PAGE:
St John's College is proud to present an online evening in conversation with South African artists William Kentridge and Sam Nhlengethwa and anti-apartheid stalwart, arts patron and St John's father Reggie Nkosi as part of our Anti-Racism Week celebrations. The evening will be chaired by Allan Magubane, Deputy Head: Transformation & Community Engagement.
We have teamed up with the Goodman Gallery who has historically stood as a fierce defender of free speech dating back to its anti-apartheid activities when it was first established in 1966.
The conversations will unpack the role of art in championing social change and upliftment and the historic role the gallery has played in opposing discrimination.
Register before noon on Thursday 18 March 2021 to be part of the conversation.
The talk commences at 18h00 sharp.
William Kentridge was born in Johannesburg in 1955 and is internationally acclaimed for his drawings, films, theatre and opera productions.
His method combines drawing, writing, film, performance, music, theatre and collaborative practices to create works of art grounded in politics, science, literature and history, yet maintain a space for contradiction and uncertainty.
Kentridge's work has been seen in museums and galleries around the world since the 1990s, and in 2016 he founded the Centre for the Less Good Idea in Johannesburg, a space for responsive thinking and making through experimental, collaborative and cross-disciplinary art practices. The centre hosts an ongoing programme fo workshops, public performances and mentorship activities.
Kentridge is the recipient of honorary doctorates from several universities, including Yale and the University of London. In 2010 he received the Kyoto Prize, and in 2012 he presented the Charles Eliot Norton Lectures at Harvard University. In 2015 he was appointed an Honorary Academician of the Royal Academy in London. In 2017 he received the Princesa de Asturias Award for the arts and 2018, the Antonio Feltrinelli International Prize. Most recently, he has been awarded the Praemium Imperiale in painting in Toyko.
Sam Nhlengethwa was born in 1955 in Payneville near Springs, a satellite mining town east of Johannesburg and grew up in Ratanda location near Heidelberg. In the 1980s, he moved to Johannesburg where he honed his practice at the renowned Johannesburg Art Foundation under its founder Bill Ainslie.
Nhlengethwa is one of the founders of the legendary Bag Factory in Newtown, in the heart of the city, where he used to share studio space with fellow greats of this pioneering generation of South African artists, such as David Koloane and Pat Mautloa.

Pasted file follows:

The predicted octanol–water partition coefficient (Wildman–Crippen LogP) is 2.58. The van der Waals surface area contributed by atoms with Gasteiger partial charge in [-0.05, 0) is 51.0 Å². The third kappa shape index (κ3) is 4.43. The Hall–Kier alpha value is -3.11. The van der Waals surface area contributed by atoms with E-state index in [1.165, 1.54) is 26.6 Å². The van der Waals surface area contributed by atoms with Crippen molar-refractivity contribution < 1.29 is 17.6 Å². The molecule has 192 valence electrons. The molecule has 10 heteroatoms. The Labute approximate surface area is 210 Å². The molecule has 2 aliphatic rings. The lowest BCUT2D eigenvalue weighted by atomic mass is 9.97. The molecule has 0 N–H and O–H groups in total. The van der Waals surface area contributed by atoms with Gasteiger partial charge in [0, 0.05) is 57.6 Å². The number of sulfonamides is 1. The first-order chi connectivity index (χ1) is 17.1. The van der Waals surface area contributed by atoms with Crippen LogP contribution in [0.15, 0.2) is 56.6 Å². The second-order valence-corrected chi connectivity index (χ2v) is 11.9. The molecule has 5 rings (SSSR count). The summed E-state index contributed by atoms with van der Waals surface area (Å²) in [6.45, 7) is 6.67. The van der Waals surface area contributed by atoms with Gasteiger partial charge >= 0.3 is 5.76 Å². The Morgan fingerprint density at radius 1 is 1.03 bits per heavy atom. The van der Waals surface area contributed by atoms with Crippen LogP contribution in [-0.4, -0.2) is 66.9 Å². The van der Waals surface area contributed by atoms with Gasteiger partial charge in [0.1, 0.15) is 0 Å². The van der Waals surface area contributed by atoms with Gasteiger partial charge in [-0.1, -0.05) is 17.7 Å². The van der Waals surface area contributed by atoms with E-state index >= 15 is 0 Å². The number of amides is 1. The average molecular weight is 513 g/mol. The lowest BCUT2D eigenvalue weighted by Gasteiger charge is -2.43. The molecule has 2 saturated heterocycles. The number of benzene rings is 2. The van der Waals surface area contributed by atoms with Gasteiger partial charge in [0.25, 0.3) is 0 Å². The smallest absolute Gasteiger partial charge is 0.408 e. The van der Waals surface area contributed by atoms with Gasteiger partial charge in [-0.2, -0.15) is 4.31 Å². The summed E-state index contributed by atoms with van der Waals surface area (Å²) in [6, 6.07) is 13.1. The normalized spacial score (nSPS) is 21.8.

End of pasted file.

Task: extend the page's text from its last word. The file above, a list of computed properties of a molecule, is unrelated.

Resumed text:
Despite Nhlengethwa’s pioneering role in South Africa art, his work has received rare visibility in London. A major survey exhibition, titled Life, Jazz and Lots of Other Things, was hosted by SCAD Museum of Art in Savannah, Georgia in 2014, which was then co-hosted in Atlanta by SCAD and the Carter Center.
Other notable exhibitions and accolades in South Africa and around the world include the prestigious Standard Bank Young Artist of the Year award in 1994; being included in the Whitechapel Gallery’s Seven Stories About Modern Art in Africa in London in 1995, and participating in a two-man show at Seippel Art Gallery in Cologne in 2000.
Other significant international group exhibitions include Constructions: Contemporary Art from South Africa at Museu de Arte Contemporanea de Niteroi in Brazil in 2011, Beyond Borders: Global Africa at the University of Michigan Museum of Art in 2018. Nhlengethwa’s work has featured on a number of international biennales.
Reginald 'Reggie' Muziwadlile Nkosi was born in 1961 in Kwa-Thema near Springs on the East Rand of Johannesburg.
He was schooled locally and became politically active during his high school years, forming the Soquhubeka Youth Club in 1978. After school, he became very active in the local branch of COSAS where he was recruited to join the underground structures of the ANC.
It was while working closely with the Botswana front that his unit was arrested and charged with establishing units and furthering the aims of the ANC. Nkosi and his comrades were found guilty and sentenced to three years imprisonment.
After being transferred to Modderbee and Leeukop Prisons, he was sent to Robben Island Prison where he spent his time facilitating political education and literacy classes for his fellow comrades in prison.
He was released in March 1986 and with the state of emergency declared by June, he went underground, leaving South Africa through Botswana and Zimbabwe for the United States. He continued to work for the ANC student campaign and obtained his BSc Hons in Toxicology from Bouve’ College of Pharmacy at Northeastern University in Boston, Massachusetts.
It was here that he worked under Bra Themba Vilakazi, who was the head of the ANC and Fund for Free South Africa (FREESA). He acted as project coordinator for the local anti-apartheid campaigns and was also responsible for the TV and press briefings about South Africa. During the elections, he worked at the IEC in voter education in the Boston area.
On returning to South Africa in 1995, he worked for Lennon Medicine as a trainee product manager. He then joined the Healthcare division of Thebe Investments as a managed healthcare network worker. In 1997 he joined Bohlweki Environmental where he was responsible for the toxicological classification of hazardous substances. He also consulted on the drafting of the National Waste Management Strategy document and was a member of the Hazardous Waste Task Team.
Reggie currently runs Anna B Investments, a private investment company. He is married with two daughters, two sons and three grandchildren.